Locked Out? Frugal Alternatives to a Pricey Locksmith

Photo (cc) by B I R D

I once lost my keys and didn’t realize it until I was standing at my front door, digging through my purse in the middle of the night.

When I didn’t hear the jingle jingle, I panicked. My dog was locked on one side of the door and I was locked on the other. I had been gone for hours. She was probably anxious, maybe tearing up my stuff, and definitely needed to go out.

As visions of chewed laptop power cords and flying couch stuffing danced in my head, I frantically searched for a locksmith on my phone. I called the first one I found, he showed up in a beaten-up Toyota Camry, and $110 later I was inside my apartment.

I did a few things wrong that night and spent way too much money. Here’s how you can avoid it.

1. Keep a spare

The best locksmith is one you never need to call. Start by making a spare set of your keys and giving them to a nearby neighbor, friend or relative you trust with access to your house or car.

For house keys, retailers like Walmart now have a DIY key-making machine. You pay a nominal fee (less than $5 in my area) and the key pops out in about five minutes. You can also have keys made at home improvement stores, dry cleaners, and even at concession stands in the airport.

Most car keys have a computer chip inside matched to your car, so you can’t make copies in a key machine. You could have a dealership make your keys, but home improvement stores like The Home Depot will also make them. I paid $86 (a $64 savings over my local car dealership).

2. Get referrals

Next, identify a reliable, affordable locksmith before you need one. Ask friends and family for referrals. Create a list of locksmiths to check out.

You can also look online for a locksmith. You’ll still need to take a closer look yourself, but it can get you started:

3. Do your research

The Federal Trade Commission warns that not all locksmiths claiming to be local actually are. In fact, some larger companies may have 30 or more listings in your local phone book all claiming to be based in your town. When you call the number, you’re sent to a call center, which in turn sends out an untrained person to do the job. And since they’re not local, you’ll pay more mileage for the trip. Here’s how to avoid that:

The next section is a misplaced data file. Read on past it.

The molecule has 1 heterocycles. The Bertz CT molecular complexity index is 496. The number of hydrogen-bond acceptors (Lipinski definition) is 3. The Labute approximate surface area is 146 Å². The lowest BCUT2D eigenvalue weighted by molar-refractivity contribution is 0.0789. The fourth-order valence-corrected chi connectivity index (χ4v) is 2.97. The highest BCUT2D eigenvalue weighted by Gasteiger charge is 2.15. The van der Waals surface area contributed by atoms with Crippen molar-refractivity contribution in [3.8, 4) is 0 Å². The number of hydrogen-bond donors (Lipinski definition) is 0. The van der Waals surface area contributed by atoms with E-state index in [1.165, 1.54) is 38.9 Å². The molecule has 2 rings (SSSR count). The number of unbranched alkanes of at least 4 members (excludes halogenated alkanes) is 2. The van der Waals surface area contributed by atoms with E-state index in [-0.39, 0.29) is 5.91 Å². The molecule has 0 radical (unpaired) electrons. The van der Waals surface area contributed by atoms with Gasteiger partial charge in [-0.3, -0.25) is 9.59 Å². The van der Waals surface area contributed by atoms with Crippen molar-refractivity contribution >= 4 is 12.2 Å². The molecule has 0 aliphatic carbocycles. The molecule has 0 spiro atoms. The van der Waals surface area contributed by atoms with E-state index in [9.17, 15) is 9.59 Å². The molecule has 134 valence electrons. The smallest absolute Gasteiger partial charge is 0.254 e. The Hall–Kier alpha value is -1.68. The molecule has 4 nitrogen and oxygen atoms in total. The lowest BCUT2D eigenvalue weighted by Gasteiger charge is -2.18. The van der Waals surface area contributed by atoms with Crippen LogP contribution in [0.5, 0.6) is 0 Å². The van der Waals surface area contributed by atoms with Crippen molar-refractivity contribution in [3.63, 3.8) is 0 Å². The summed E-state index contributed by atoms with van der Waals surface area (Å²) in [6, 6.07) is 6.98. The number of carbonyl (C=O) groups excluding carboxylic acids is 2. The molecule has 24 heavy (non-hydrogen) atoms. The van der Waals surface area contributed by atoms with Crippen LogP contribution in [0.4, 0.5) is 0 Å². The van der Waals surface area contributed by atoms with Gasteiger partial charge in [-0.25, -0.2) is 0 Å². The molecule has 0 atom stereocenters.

• Research the address. If an address is listed, look it up on Google Maps to make sure it matches a local locksmith shop, not an empty lot or unidentified building.
  • Research the phone number. If no address is listed, use a site like White Pages to do a reverse phone number search for the address. Then plug the address into Google Maps.
  • Check for reviews. Review sites like Yelp can help you decide if a locksmith is legitimate and good.

Note: Some locksmiths work out of their home and may not want to publicize an address. If you can’t find an address, ask the locksmith why. I’d be wary of anyone who couldn’t explain why they didn’t list an address, but I wouldn’t mind working with a “mobile” company based out of a home or car.

4. Compare prices

In 2011, the average service call for a locksmith was $66. Commonly quoted prices were $45, $66 and $85. For automobiles, locksmiths charged $62 on average, according to a survey by Locksmith Ledger. (They also broke down the averages for specific types of services.)

To find the best prices in your area, ask locksmiths for a quote on typical jobs like unlocking your house or getting your keys out of your car trunk. Ask for weekend and holiday rates.

5. Handle an emergency

What’s the best course if you haven’t done the research and you’re locked out of your car in the middle of the night? Call your roadside assistance company. They’ve worked with locksmiths in the past and can probably recommend a reputable company in your area.

Don’t have roadside assistance? Your credit card company may offer it free. You could also add a cheap roadside assistance policy to your auto insurance or your wireless plan.

Have you called a locksmith before? Sound off on our Facebook page and tell us about it.

Disclosure: The information you read here is always objective. However, we sometimes receive compensation when you click links within our stories.

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